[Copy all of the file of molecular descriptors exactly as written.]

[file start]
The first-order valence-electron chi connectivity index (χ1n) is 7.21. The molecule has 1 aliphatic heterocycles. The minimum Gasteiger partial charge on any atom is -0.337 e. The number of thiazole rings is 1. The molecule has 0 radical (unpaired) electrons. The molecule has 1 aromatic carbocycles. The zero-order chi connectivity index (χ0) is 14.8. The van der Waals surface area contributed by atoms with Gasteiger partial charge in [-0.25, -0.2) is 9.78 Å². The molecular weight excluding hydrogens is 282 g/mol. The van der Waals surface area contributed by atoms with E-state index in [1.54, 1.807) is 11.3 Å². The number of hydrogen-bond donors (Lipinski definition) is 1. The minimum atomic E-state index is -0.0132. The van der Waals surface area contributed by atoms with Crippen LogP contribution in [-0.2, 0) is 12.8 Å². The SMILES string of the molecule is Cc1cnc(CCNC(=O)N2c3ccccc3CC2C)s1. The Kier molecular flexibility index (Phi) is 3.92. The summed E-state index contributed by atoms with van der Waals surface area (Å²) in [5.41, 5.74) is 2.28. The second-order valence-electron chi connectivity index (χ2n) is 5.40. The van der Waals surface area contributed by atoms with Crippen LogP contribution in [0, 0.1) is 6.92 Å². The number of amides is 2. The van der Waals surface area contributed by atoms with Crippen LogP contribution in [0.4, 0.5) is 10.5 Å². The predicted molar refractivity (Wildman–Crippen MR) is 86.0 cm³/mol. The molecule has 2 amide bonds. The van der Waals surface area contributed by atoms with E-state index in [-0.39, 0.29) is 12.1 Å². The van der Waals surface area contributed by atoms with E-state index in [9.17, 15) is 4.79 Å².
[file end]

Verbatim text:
The first-order valence-electron chi connectivity index (χ1n) is 7.21. The molecule has 1 aliphatic heterocycles. The minimum Gasteiger partial charge on any atom is -0.337 e. The number of thiazole rings is 1. The molecule has 0 radical (unpaired) electrons. The molecule has 1 aromatic carbocycles. The zero-order chi connectivity index (χ0) is 14.8. The van der Waals surface area contributed by atoms with Gasteiger partial charge in [-0.25, -0.2) is 9.78 Å². The molecular weight excluding hydrogens is 282 g/mol. The van der Waals surface area contributed by atoms with E-state index in [1.54, 1.807) is 11.3 Å². The number of hydrogen-bond donors (Lipinski definition) is 1. The minimum atomic E-state index is -0.0132. The van der Waals surface area contributed by atoms with Crippen LogP contribution in [-0.2, 0) is 12.8 Å². The SMILES string of the molecule is Cc1cnc(CCNC(=O)N2c3ccccc3CC2C)s1. The Kier molecular flexibility index (Phi) is 3.92. The summed E-state index contributed by atoms with van der Waals surface area (Å²) in [5.41, 5.74) is 2.28. The second-order valence-electron chi connectivity index (χ2n) is 5.40. The van der Waals surface area contributed by atoms with Crippen LogP contribution in [0, 0.1) is 6.92 Å². The number of amides is 2. The van der Waals surface area contributed by atoms with Crippen LogP contribution in [0.4, 0.5) is 10.5 Å². The predicted molar refractivity (Wildman–Crippen MR) is 86.0 cm³/mol. The molecule has 2 amide bonds. The van der Waals surface area contributed by atoms with E-state index in [-0.39, 0.29) is 12.1 Å². The van der Waals surface area contributed by atoms with E-state index in [9.17, 15) is 4.79 Å².